Each of Elstein and Hurka’s patterns of analysis locates evaluation in the meanings of thick terms. On the first, the non-evaluative content of a thick term is only partially specified within its meaning: its meaning specifies good-making (or bad-making) non-evaluative properties of a general type, but may not specify what exactly these good-making properties are. An example they give is that “x is distributively just” means

x is good, and there are properties X, Y, and Z (not specified) that distributions have as distributions, or in virtue of their distributive shape, such that x has X, Y, and Z, and X, Y, and Z make any distribution that has them good. (Elstein and Hurka 2009: 522)

This analysis separates non-evaluative description from evaluation, and grasping it requires grasping good. But the non-evaluative restriction that distributively just only applies to distributions doesn’t determine just which distributions fall into its extension. To know its actual extension, we must know which properties of distributions are in fact good-making. Similarly, mastering how insiders apply distributively just requires knowing which properties they take to make distributions good. In either case knowing the non-evaluative part of the meaning of distributively just won’t be enough. In this way, Separabilists can agree that “evaluation drives extension” (a phrase from Blackburn 1992; see also Gibbard 1992). Thus they can accept the second premise of the anti-disentangling argument while rejecting its first premise (which presupposes Descriptive Equivalence).

On Elstein and Hurka’s first pattern of analysis, a thick term involves only a “global” evaluation that “governs the whole concept”: anything to which distributively just applies is good, and we can identify the general non-evaluative type to which it belongs independently of any evaluation. Their second pattern of analysis, which is meant to fit many virtue and vice concepts, supplements the global thin evaluation with a further thin evaluation that is embedded within non-evaluative description. An example they give is that “act x is courageous” means something like

x is good, and x involves an agent’s accepting harm or the risk of harm for himself for the sake of goods greater than the evil of that harm, where this property makes any act that has it good. (Elstein and Hurka 2009: 527)

The reference to “goods” is an “embedded” evaluation: you can’t even specify the general type of those actions which courageous evaluates globally as good without knowing what count as good goals. But determining this will again require evaluations which an outsider cannot access simply by knowing the non-evaluative content of courageous (Elstein and Hurka 2009: 526–7). Note how global and embedded evaluations differ: you can grasp the embedded evaluation of what count as good goals without any view on what counts as courageous (or even without having the concept), but not so with the global evaluation. (To have a view of what property of the relevant type makes anything that has it good is to have a view on what counts as courageous, on their analysis.) Below “evaluation” means global evaluation unless noted otherwise.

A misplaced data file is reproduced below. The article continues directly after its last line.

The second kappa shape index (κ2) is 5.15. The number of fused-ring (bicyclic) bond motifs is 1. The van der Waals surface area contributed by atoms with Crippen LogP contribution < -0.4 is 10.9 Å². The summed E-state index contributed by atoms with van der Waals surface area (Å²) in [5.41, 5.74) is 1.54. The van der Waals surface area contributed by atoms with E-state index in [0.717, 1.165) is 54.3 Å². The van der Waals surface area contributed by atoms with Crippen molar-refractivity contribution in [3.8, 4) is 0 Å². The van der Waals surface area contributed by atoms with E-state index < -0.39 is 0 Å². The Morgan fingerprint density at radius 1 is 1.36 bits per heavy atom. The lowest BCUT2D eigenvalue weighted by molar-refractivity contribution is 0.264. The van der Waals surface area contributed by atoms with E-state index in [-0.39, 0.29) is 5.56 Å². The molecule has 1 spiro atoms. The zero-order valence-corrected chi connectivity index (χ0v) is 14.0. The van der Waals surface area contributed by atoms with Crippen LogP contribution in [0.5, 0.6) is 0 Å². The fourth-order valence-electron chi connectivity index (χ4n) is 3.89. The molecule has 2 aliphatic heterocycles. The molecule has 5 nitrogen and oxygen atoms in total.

If Separability is true but the non-evaluative contents of thick terms don’t entail their evaluative contents, this will have important implications. Thick terms won’t threaten the is-ought gap. Separability promises theoretical economy: given Thin Centralism, we could explicate a wide range of evaluative concepts on the basis of just a few basic thin concepts and non-evaluative concepts which we need to recognize anyway. (This putative advantage assumes Inherently Evaluative.) The converse won’t follow from Inseparabilism even if Thick Centralism is true, since thick terms are much more numerous than thin terms. Separability promises to make it clear how thick terms are both evaluative and descriptive: their evaluative contents will be provided by independently intelligible paradigmatic evaluative concepts (thin concepts, or affective concepts, or good-in-a-way concepts), and their non-evaluative meanings will be inherited from distinct non-evaluative contents. Below we’ll discuss whether Inseparabilists can provide as clear an explanation.

Separability has also been claimed vital for normative criticism of thick concepts. Simon Blackburn claims that those who apply cute to adult women

react to an infantile, unthreatening appearance or self-presentation in women … with admiration or desire (the men) or envy and emulation (the women)